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Shedding Lincoln's Mantle | The Nation

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Shedding Lincoln's Mantle

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American politicians are not noted for their historical self-consciousness. But the Republican delegates now gathering in Philadelphia would do well to devote some thought to their party's history. The first Republican nominating convention, in 1856, also took place in the City of Brotherly Love. But that party was a far different institution from its counterpart today.

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Eric Foner
Eric Foner, a member of The Nation’s editorial board, is the DeWitt Clinton Professor of History at Columbia...

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A coalition of Democrats, Whigs and abolitionists who had united to oppose the expansion of slavery, the Republican Party was defeated in 1856 but four years later elected Abraham Lincoln to the White House. "Free labor" was the new party's rallying cry, by which Republicans meant labor unshackled by slavery or aristocratic privilege and able to achieve economic independence through owning a small farm or artisan shop. The opportunities enjoyed by ordinary workers, Republicans insisted, distinguished the "free society" of the North from the slave South.

There were blind spots in the party's outlook, most notably concerning Catholic immigrants. In the 1850s and for many years thereafter, part of the Republican base lay among nativists hostile to immigration. But into the twentieth century, most advocates of social change, including blacks, feminists and Progressive-era reformers, moved in the party's orbit.

The early Republican Party was a strictly Northern institution. It established a Southern presence only in the wake of Union victory in the Civil War. That war and the Reconstruction era that followed witnessed the party's greatest accomplishments: emancipation of the slaves, passage of the first national civil rights legislation, adoption of the Fourteenth Amendment--which became the main constitutional safeguard of individual rights--and granting black men the right to vote in an effort to create a functioning interracial democracy in the South. The war that destroyed slavery elevated equality before the law for all Americans, secured by a newly empowered national government, to a central place in Republican ideology.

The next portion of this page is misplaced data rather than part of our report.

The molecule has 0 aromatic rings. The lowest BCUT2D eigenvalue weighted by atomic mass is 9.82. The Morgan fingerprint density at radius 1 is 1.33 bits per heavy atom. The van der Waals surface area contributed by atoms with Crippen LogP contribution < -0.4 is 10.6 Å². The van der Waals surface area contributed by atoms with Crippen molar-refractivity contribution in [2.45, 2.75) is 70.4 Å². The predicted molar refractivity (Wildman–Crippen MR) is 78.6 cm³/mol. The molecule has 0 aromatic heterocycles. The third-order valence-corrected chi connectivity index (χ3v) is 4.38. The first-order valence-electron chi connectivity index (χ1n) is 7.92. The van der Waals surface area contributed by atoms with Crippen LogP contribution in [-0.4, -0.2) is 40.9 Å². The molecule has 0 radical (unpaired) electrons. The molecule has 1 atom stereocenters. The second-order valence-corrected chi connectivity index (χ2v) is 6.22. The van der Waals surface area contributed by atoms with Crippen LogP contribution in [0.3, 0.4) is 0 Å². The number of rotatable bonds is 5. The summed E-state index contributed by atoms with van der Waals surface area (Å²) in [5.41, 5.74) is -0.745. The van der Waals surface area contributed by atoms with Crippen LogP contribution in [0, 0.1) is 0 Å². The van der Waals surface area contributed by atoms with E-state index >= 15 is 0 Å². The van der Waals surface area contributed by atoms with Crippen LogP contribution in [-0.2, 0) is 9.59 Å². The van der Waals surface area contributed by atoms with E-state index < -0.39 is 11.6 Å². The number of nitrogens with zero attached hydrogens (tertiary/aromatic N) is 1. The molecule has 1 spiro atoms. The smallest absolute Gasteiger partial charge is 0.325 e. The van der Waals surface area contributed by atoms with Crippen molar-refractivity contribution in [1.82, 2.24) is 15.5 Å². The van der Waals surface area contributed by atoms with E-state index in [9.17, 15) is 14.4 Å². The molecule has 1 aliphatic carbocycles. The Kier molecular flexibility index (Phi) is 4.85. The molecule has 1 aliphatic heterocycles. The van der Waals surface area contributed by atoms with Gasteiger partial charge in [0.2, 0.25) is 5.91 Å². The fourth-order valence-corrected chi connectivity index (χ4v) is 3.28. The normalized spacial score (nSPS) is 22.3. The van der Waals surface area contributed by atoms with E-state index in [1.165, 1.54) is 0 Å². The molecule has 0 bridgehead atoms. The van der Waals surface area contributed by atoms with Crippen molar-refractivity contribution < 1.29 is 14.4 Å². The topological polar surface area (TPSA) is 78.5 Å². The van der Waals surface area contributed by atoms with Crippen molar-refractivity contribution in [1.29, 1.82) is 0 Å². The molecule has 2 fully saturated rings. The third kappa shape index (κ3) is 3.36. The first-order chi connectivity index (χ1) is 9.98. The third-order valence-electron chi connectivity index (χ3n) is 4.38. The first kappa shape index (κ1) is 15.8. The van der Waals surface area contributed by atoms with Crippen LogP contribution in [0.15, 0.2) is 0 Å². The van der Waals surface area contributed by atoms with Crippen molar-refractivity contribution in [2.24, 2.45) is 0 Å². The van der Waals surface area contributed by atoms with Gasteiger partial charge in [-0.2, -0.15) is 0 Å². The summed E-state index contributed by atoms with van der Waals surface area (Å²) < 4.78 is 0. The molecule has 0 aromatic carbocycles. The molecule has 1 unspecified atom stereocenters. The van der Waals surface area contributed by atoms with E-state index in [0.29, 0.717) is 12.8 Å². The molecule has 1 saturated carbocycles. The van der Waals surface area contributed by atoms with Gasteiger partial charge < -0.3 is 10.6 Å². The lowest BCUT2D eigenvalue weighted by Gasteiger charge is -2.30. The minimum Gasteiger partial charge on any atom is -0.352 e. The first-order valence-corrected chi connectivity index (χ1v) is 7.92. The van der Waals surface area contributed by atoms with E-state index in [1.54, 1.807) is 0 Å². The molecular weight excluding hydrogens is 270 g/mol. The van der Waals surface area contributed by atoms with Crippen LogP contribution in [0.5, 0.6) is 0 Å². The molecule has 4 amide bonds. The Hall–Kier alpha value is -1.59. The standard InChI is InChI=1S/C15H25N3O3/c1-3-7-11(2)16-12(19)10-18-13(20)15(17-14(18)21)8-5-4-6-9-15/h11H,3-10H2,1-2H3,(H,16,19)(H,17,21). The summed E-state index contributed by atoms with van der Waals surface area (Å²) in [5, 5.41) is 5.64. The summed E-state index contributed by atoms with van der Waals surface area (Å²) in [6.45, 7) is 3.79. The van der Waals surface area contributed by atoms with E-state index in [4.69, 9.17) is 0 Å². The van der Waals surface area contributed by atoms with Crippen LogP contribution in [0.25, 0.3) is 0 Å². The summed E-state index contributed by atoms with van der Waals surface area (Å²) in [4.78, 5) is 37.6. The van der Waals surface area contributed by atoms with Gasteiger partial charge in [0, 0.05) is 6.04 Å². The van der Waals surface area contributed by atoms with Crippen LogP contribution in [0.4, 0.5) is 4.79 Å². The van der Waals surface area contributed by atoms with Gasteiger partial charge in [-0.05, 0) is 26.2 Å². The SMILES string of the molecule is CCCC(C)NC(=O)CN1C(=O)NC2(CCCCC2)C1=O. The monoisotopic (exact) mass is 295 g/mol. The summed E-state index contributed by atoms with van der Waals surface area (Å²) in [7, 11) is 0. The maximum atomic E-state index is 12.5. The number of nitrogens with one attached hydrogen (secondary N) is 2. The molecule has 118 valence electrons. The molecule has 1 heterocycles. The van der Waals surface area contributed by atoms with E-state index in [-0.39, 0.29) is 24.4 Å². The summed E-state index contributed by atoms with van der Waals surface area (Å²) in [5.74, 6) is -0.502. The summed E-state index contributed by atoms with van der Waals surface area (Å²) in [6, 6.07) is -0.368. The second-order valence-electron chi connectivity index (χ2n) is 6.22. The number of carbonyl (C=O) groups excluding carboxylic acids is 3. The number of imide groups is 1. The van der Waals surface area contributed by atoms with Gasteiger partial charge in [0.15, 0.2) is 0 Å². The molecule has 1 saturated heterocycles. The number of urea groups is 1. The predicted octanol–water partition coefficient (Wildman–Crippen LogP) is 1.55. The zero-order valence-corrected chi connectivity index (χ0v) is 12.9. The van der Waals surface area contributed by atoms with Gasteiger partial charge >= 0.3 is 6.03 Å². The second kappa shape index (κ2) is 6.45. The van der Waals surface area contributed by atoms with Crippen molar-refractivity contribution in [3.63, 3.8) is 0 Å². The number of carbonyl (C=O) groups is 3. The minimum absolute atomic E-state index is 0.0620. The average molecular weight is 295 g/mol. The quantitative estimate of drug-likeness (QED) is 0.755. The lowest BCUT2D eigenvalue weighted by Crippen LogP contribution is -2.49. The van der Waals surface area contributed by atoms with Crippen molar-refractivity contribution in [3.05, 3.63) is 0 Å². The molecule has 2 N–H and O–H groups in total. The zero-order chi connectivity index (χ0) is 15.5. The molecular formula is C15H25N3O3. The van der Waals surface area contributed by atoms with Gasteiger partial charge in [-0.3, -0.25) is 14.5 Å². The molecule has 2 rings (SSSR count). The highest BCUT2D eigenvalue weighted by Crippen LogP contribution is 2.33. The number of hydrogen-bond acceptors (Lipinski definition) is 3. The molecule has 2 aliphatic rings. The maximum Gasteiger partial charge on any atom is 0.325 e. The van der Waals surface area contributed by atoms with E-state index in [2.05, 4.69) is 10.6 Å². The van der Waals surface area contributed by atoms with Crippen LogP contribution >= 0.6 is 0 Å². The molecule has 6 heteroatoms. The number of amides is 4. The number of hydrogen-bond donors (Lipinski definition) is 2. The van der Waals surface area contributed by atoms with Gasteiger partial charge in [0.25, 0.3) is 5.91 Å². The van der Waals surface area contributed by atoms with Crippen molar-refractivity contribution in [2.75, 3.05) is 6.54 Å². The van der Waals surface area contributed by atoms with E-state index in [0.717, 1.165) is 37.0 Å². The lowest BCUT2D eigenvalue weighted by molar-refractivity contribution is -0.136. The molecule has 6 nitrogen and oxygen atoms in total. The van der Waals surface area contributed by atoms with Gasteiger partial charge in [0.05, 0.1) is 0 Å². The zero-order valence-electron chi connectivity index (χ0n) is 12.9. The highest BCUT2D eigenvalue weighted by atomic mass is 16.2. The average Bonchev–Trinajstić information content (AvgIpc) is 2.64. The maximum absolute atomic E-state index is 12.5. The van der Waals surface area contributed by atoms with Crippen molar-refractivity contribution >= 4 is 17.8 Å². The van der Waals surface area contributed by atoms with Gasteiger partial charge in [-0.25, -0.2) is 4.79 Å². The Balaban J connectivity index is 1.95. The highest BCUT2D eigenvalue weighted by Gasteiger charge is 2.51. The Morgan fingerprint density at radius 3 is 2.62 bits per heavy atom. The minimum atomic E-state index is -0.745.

Over time, as Republican leaders increasingly came under the sway of Northern railroad men and industrialists, the Republican Party would abandon its commitment to the rights of African-Americans, acquiescing in the overthrow of Reconstruction and the imposition of segregation. When the South disfranchised its black voters around the turn of the century, Republicans once again found themselves a Northern party, while the South remained solidly Democratic for more than half a century. As Republicans became more and more associated with the interests of Northern business, free labor metamorphosed into "freedom of contract"--the belief that what defined a worker's liberty was the ability to sell one's labor in the economic marketplace without interference or regulation by government.

Today's Republicans are far different from their forebears. The party of free labor is deeply hostile to unions and devoted to corporate interests. The party that secured the Union and viewed the federal government, in the words of Massachusetts Senator Charles Sumner, as "the custodian of freedom," has adopted the Old South's belief in state sovereignty. The party on which generations of feminists pinned their hopes now harbors the most virulent opponents of a woman's right to control her own person. The party that in its 1856 platform condemned as international brigandage the Ostend Manifesto, which called for the United States to "wrest" Cuba from Spain, now appears to view Cuba as by rights a wholly owned subsidiary of the United States.

Most striking, the party of emancipation and Reconstruction has become deeply hostile to civil rights enforcement, affirmative action--indeed, any measures that seek to redress the enduring consequences of slavery and segregation. Republicans, George W. Bush acknowledged in his recent speech before the NAACP, have "not always carried the mantle of Lincoln." This was quite an understatement. Ever since Barry Goldwater carried five states of the Deep South, proving that Republicans could rebuild their Southern wing by appealing to white resentment over civil rights gains, Republicans have adhered to a Southern strategy that has turned most of the levers of power within the party over to the white South and the conservative extended South, which stretches into the Southwest and Southern California.

In 1996 Republicans even advocated the repeal of one of the party's crowning achievements, the section of the Fourteenth Amendment that bestows citizenship on all persons born in the United States. Their platform called for denying citizenship to the children of persons who entered the United States illegally or "are not long-term residents." At this writing it is not clear whether this example of uncompassionate conservatism will be retained in this year's platform. Here Republicans were true to their history or at least to its nativist element. Unfortunately, today's Republicans have abandoned the best parts of their heritage while retaining the worst.

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